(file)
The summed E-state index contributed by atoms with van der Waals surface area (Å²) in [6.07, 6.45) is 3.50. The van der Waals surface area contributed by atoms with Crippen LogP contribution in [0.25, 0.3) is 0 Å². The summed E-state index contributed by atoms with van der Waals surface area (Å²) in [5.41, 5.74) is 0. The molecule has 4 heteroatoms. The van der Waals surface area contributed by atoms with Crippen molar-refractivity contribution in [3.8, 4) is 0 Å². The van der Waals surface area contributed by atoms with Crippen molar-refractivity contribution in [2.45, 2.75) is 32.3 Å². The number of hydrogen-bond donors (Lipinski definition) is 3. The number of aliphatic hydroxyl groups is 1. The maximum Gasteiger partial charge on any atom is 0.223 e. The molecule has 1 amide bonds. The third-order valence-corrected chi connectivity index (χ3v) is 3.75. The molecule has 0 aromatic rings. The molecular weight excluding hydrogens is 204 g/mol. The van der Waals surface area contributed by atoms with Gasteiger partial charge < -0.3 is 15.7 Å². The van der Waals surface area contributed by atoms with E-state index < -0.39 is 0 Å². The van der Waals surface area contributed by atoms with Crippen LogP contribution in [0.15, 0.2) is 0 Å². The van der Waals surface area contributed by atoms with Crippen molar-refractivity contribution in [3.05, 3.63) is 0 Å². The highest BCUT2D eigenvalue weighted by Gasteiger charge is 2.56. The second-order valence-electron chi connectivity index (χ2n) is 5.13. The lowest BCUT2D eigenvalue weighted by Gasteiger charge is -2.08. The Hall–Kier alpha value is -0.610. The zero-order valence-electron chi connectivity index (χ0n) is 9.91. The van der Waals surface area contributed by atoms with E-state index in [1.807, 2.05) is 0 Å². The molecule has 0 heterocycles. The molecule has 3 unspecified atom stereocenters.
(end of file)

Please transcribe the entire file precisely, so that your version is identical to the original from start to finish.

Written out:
The summed E-state index contributed by atoms with van der Waals surface area (Å²) in [6.07, 6.45) is 3.50. The van der Waals surface area contributed by atoms with Crippen LogP contribution in [0.25, 0.3) is 0 Å². The summed E-state index contributed by atoms with van der Waals surface area (Å²) in [5.41, 5.74) is 0. The molecule has 4 heteroatoms. The van der Waals surface area contributed by atoms with Crippen molar-refractivity contribution in [3.8, 4) is 0 Å². The van der Waals surface area contributed by atoms with Crippen molar-refractivity contribution in [2.45, 2.75) is 32.3 Å². The number of hydrogen-bond donors (Lipinski definition) is 3. The number of aliphatic hydroxyl groups is 1. The maximum Gasteiger partial charge on any atom is 0.223 e. The molecule has 1 amide bonds. The third-order valence-corrected chi connectivity index (χ3v) is 3.75. The molecule has 0 aromatic rings. The molecular weight excluding hydrogens is 204 g/mol. The van der Waals surface area contributed by atoms with Gasteiger partial charge < -0.3 is 15.7 Å². The van der Waals surface area contributed by atoms with E-state index < -0.39 is 0 Å². The van der Waals surface area contributed by atoms with Crippen LogP contribution in [0.15, 0.2) is 0 Å². The van der Waals surface area contributed by atoms with Crippen molar-refractivity contribution in [3.05, 3.63) is 0 Å². The highest BCUT2D eigenvalue weighted by Gasteiger charge is 2.56. The second-order valence-electron chi connectivity index (χ2n) is 5.13. The lowest BCUT2D eigenvalue weighted by Gasteiger charge is -2.08. The Hall–Kier alpha value is -0.610. The zero-order valence-electron chi connectivity index (χ0n) is 9.91. The van der Waals surface area contributed by atoms with E-state index in [1.807, 2.05) is 0 Å². The molecule has 0 heterocycles. The molecule has 3 unspecified atom stereocenters.